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Videotape shows witnesses ignored woman cries for help
ST. PAUL, August 24, 2007 - A security video from an apartment hallway shows at least 10 witnesses ignored a woman's cries for help for more than an hour as a man beat and sexually assaulted her, prosecutors said Thursday.
Police said they responded to a call of drunken behavior, where they found Rage Ibrahim, 26, and a woman lying unconscious in the hallway early Tuesday. The woman's clothing had been pulled up, she had fresh scratches on her face and blood on her thigh, according to the criminal complaint.
Ibrahim says he is innocent and that the incident was a misunderstanding, according to Omar Jamal, the executive director of the Somali Justice Advocacy Center who spoke on Ibrahim's behalf.
Police spokesman Tom Walsh said the surveillance video clearly showed men and women looking out their apartment doors or starting to walk down the hallway before retreating as the woman was assaulted for nearly 90 minutes.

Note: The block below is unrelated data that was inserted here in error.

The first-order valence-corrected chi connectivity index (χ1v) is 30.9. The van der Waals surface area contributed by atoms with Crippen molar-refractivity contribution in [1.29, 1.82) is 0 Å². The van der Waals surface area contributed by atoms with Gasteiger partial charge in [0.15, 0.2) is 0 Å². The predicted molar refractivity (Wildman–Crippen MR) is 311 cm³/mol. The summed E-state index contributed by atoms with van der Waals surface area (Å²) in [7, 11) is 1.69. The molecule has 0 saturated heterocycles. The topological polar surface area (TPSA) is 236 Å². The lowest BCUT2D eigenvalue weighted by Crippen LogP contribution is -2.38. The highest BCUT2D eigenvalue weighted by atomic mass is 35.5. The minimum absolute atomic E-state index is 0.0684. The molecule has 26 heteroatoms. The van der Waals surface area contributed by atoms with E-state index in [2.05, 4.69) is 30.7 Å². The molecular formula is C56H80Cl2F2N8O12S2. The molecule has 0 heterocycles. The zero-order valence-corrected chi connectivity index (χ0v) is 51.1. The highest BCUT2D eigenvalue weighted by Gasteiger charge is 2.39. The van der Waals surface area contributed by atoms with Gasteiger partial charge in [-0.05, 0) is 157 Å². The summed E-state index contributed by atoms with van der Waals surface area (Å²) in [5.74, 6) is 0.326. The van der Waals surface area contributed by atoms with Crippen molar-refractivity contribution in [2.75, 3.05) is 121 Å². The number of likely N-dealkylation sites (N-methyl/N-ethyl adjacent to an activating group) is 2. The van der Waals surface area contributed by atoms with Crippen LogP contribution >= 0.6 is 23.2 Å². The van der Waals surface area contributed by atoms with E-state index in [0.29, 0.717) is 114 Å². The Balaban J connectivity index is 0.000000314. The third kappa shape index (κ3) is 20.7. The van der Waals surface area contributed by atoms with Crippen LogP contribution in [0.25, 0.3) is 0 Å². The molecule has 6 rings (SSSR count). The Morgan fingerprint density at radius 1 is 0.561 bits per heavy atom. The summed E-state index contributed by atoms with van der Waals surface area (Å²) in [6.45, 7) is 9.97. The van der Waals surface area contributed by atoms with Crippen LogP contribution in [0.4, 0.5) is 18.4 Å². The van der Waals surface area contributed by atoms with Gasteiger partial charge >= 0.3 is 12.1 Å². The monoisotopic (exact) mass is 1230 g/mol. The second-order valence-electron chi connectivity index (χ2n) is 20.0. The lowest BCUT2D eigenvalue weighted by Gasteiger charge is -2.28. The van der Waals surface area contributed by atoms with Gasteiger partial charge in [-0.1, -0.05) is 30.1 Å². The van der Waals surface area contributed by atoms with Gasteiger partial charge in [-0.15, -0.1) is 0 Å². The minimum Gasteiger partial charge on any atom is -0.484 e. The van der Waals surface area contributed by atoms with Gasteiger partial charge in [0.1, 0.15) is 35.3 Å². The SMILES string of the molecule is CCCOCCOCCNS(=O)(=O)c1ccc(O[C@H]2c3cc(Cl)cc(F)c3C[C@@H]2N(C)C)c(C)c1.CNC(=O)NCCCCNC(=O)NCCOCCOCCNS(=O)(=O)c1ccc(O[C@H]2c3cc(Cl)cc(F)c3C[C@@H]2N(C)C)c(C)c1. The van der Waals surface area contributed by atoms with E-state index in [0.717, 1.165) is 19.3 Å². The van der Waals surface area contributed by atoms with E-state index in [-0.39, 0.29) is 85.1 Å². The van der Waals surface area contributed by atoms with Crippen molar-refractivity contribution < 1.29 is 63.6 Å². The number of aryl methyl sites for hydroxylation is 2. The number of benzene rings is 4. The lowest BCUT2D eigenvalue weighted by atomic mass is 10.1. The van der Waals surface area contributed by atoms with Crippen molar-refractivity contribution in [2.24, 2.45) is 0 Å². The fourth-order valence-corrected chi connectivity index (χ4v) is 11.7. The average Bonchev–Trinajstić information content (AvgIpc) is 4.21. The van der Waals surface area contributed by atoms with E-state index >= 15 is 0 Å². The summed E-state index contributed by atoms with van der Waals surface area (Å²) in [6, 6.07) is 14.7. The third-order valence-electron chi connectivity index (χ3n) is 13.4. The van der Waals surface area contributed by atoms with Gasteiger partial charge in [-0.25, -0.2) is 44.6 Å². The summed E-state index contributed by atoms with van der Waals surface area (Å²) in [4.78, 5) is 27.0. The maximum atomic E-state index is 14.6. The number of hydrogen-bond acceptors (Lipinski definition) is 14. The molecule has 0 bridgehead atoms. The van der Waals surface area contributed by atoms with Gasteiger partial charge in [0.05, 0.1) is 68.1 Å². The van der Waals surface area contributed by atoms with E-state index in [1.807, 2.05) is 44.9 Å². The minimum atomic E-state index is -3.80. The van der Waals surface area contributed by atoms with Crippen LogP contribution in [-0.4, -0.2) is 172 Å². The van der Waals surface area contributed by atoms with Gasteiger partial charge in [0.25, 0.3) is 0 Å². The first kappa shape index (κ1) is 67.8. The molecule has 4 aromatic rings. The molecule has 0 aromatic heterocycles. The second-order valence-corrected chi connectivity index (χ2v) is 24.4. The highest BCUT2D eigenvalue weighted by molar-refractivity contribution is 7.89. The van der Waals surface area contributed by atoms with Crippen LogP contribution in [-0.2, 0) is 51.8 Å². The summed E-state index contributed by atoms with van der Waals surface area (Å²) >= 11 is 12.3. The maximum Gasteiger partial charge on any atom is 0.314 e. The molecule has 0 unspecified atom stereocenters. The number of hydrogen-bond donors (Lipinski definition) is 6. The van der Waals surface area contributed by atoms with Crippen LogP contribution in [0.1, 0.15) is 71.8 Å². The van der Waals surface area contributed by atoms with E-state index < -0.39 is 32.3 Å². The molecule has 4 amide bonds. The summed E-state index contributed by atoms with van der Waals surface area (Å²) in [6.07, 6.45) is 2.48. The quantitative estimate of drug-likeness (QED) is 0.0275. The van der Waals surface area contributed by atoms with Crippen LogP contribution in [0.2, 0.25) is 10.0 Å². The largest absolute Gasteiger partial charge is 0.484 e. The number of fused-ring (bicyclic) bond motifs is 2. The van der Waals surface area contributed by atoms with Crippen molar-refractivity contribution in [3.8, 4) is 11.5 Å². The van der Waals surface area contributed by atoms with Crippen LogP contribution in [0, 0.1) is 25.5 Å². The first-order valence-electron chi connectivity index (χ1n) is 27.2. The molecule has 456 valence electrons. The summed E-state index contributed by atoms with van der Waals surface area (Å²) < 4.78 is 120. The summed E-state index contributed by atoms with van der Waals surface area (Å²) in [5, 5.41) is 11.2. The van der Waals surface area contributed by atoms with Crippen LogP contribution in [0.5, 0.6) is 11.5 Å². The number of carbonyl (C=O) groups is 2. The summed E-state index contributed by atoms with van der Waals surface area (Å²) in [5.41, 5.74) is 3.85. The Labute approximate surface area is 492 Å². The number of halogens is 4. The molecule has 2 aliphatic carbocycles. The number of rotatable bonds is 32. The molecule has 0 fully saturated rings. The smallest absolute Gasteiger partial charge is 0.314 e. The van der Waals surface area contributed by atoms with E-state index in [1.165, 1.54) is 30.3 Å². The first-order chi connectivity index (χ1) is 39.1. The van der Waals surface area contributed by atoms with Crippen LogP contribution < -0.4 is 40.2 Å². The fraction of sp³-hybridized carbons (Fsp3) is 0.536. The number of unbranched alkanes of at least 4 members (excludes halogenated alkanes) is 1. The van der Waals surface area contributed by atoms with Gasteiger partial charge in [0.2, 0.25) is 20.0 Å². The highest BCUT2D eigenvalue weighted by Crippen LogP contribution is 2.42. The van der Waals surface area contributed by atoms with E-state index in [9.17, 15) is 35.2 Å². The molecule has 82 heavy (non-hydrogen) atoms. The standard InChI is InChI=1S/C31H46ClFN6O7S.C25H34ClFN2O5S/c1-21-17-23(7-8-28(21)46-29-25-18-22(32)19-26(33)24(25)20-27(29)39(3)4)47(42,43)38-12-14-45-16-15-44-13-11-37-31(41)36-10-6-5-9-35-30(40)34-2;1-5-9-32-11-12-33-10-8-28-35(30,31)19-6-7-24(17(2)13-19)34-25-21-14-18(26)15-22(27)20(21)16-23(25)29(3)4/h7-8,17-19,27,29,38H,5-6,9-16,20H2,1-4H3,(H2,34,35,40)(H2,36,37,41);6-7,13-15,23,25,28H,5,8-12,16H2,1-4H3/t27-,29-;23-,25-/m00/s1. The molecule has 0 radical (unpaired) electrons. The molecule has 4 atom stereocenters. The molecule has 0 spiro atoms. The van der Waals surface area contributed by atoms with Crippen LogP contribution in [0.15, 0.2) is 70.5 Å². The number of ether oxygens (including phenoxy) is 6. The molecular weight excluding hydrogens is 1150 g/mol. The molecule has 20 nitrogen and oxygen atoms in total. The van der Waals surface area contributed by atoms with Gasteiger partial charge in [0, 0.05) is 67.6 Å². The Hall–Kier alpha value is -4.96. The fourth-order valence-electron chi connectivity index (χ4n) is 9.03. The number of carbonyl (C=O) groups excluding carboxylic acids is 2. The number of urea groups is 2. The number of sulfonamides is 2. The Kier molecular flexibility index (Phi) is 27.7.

"It shows one person looking out of her door probably three times," Walsh said. "It shows another person walking up, observing what's going on, then turning and putting up the hood of his sweatshirt."
At one point, the 26-year-old woman knocked on a door, yelling for the occupants to call police. A man inside that apartment told police he didn't open the door or look out, but said he did call police - although they have no record of his call, according to court documents.
Police identified the attacker on the video as Ibrahim, 25, who was charged with several counts of first-degree criminal sexual conduct, prosecutors said.
Ibrahim told police he did not assault the woman, saying if he wanted to do so he would have done it in the apartment, according to the criminal complaint.
The woman had been visiting the apartment of a friend, where she met Ibrahim. After drinking for several hours, she told police Ibrahim tried to stop her from leaving, and began to assault her, according to the report.
Walsh said police were shocked by the behavior of the bystanders.
"If you're not comfortable, if you don't feel capable of intervening, that's fine," Walsh said. "But not calling is not understandable."
Minnesota has a Good Samaritan law that makes it a petty misdemeanor not to give reasonable help to a person in danger of "grave physical harm."
Walsh said it's unlikely police would pursue charges against witnesses in this case because the burden of proof is so high - authorities would have to show that witnesses knew the woman was in extreme danger.
Jamal said Ibrahim went into the hallway after the woman because he thought she was too drunk to drive. They struggled over car keys, and "he is saying there was a huge misunderstanding," Jamal said, adding that the police report does not show "the truth of what happened that night."
"He did not rape her," Jamal said.